Let's Go Back to the Bible

I Sat Where They Sat

“Then I came to them of the captivity at Telabib, that dwelt by the river of Chebar, and I sat where they sat, and remained there astonished among them seven days” (Ezek. 3:15). After being charged to speak to the house of Israel in captivity, Ezekiel “sat where they sat” for seven days. We don’t know all the reasons why, however the principal is helpful. Before we speak it helps to gain perspective.

This is a principal that is brought over into the New Testament. Paul would say it this way, “For though I am free from all men, I have made myself a slave to all, so that I may win more. To the Jews I became as a Jew, so that I might win Jews; to those who are under the Law, as under the Law though not being myself under the Law, so that I might win those who are under the Law; to those who are without law, as without law, though not being without the law of God but under the law of Christ, so that I might win those who are without law. To the weak I became weak, that I might win the weak; I have become all things to all men, so that I may by all means save some” (1 Cor. 9:19-22). He begins this thought with an unpopular concept, “I have made myself a slave to all.” This is a true surrender of self for the needs of others. In seeking to gain perspective of others, we need to recognize it should be done out of a heart of service for their good, “so that [we] may by all means save some.” Paul’s motivation was to teach and save the lost. Our motivation is not social in nature, to be liked or accepted by a group or individual. While that might be the outcome, our motivation is to be educated and adept enough to teach in a way that they will listen. Giving people information is not hard. Giving people information in a way that they will listen, that is the trick. For some, we need to be able to relate, find common ground, or sit where they sit for a while. A genuineness of our motive can be shown with our investment of time and thought with those we seek to teach.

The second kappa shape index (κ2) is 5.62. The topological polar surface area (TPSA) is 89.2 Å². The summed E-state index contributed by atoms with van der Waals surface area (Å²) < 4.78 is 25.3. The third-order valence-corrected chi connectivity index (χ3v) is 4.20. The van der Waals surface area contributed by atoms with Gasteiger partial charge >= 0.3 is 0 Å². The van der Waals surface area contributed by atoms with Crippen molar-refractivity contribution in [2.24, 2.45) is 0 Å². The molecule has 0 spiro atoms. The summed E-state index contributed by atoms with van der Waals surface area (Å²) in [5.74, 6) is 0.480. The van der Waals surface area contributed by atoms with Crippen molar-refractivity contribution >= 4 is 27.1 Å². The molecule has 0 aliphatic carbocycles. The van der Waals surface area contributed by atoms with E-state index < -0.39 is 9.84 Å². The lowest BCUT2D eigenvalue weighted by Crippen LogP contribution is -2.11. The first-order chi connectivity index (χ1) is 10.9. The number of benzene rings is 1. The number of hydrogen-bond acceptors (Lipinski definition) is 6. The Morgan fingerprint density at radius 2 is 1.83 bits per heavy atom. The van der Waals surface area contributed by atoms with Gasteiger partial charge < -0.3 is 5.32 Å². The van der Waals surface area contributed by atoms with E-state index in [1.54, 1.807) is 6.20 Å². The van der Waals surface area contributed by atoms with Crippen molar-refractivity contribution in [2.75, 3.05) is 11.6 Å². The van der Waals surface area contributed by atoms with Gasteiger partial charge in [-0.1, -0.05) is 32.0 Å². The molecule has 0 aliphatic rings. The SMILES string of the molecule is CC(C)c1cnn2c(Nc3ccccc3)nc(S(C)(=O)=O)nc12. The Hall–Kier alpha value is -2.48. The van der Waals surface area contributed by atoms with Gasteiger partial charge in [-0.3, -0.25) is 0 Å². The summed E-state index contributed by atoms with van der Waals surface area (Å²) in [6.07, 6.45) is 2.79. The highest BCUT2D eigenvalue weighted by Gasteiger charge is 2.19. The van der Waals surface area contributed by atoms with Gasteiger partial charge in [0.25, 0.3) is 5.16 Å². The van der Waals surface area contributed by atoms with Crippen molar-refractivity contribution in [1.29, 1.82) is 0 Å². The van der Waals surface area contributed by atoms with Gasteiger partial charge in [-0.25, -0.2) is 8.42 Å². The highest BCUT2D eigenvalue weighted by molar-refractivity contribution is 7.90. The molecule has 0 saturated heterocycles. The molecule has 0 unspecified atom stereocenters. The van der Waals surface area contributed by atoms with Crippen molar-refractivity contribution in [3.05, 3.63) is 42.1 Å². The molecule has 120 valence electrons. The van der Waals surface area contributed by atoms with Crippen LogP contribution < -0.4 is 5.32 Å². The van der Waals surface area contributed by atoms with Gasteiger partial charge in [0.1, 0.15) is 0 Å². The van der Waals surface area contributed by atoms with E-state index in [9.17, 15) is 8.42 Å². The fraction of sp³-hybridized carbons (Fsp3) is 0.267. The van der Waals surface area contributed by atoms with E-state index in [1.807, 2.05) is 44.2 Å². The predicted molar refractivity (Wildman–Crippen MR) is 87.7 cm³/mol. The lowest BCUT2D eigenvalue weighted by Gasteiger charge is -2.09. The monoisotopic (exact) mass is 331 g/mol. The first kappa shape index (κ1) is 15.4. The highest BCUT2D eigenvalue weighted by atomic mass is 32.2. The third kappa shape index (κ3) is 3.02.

Please note that Paul in no way lived as a lawless person during his time working with those that were without the law. He said he was still under the law of Christ. In our service to others, we must maintain the moral convictions and commandments we have been taught. If we waver or set them aside, then we undermine the absolute nature of God’s word. We have taught them situational service. By our actions we teach that we must follow God’s law, but that there are times when we can set it aside. In doing so, we have taught them lukewarm service.

Let us be motivated to sit with people. Make the time to learn where people are coming from. We are more prepared to teach effectively. We see example after example of Christ doing the same thing.  Should we be any different?